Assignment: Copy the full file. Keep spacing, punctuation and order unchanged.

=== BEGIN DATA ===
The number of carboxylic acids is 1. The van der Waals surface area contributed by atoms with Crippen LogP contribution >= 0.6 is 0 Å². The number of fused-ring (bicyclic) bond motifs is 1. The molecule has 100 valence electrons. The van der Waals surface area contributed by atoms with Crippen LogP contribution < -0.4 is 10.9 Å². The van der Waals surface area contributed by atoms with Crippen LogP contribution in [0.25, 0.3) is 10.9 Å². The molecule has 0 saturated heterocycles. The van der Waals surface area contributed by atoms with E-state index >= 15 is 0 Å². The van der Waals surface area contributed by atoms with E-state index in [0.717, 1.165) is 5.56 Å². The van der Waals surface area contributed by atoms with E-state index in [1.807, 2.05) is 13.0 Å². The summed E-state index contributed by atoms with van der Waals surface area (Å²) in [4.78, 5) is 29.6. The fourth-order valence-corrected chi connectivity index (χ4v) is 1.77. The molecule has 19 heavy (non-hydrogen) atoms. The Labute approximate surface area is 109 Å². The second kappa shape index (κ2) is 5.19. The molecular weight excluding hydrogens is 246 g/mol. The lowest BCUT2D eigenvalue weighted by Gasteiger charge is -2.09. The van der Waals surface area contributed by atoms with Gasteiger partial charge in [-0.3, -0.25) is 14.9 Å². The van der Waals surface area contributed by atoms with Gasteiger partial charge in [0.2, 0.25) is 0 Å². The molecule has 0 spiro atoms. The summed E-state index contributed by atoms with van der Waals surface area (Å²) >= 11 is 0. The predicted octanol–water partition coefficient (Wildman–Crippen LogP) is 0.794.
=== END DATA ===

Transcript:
The number of carboxylic acids is 1. The van der Waals surface area contributed by atoms with Crippen LogP contribution >= 0.6 is 0 Å². The number of fused-ring (bicyclic) bond motifs is 1. The molecule has 100 valence electrons. The van der Waals surface area contributed by atoms with Crippen LogP contribution < -0.4 is 10.9 Å². The van der Waals surface area contributed by atoms with Crippen LogP contribution in [0.25, 0.3) is 10.9 Å². The molecule has 0 saturated heterocycles. The van der Waals surface area contributed by atoms with E-state index >= 15 is 0 Å². The van der Waals surface area contributed by atoms with E-state index in [0.717, 1.165) is 5.56 Å². The van der Waals surface area contributed by atoms with E-state index in [1.807, 2.05) is 13.0 Å². The summed E-state index contributed by atoms with van der Waals surface area (Å²) in [4.78, 5) is 29.6. The fourth-order valence-corrected chi connectivity index (χ4v) is 1.77. The molecule has 19 heavy (non-hydrogen) atoms. The Labute approximate surface area is 109 Å². The second kappa shape index (κ2) is 5.19. The molecular weight excluding hydrogens is 246 g/mol. The lowest BCUT2D eigenvalue weighted by Gasteiger charge is -2.09. The van der Waals surface area contributed by atoms with Gasteiger partial charge in [-0.3, -0.25) is 14.9 Å². The van der Waals surface area contributed by atoms with Gasteiger partial charge in [0.2, 0.25) is 0 Å². The molecule has 0 spiro atoms. The summed E-state index contributed by atoms with van der Waals surface area (Å²) >= 11 is 0. The predicted octanol–water partition coefficient (Wildman–Crippen LogP) is 0.794.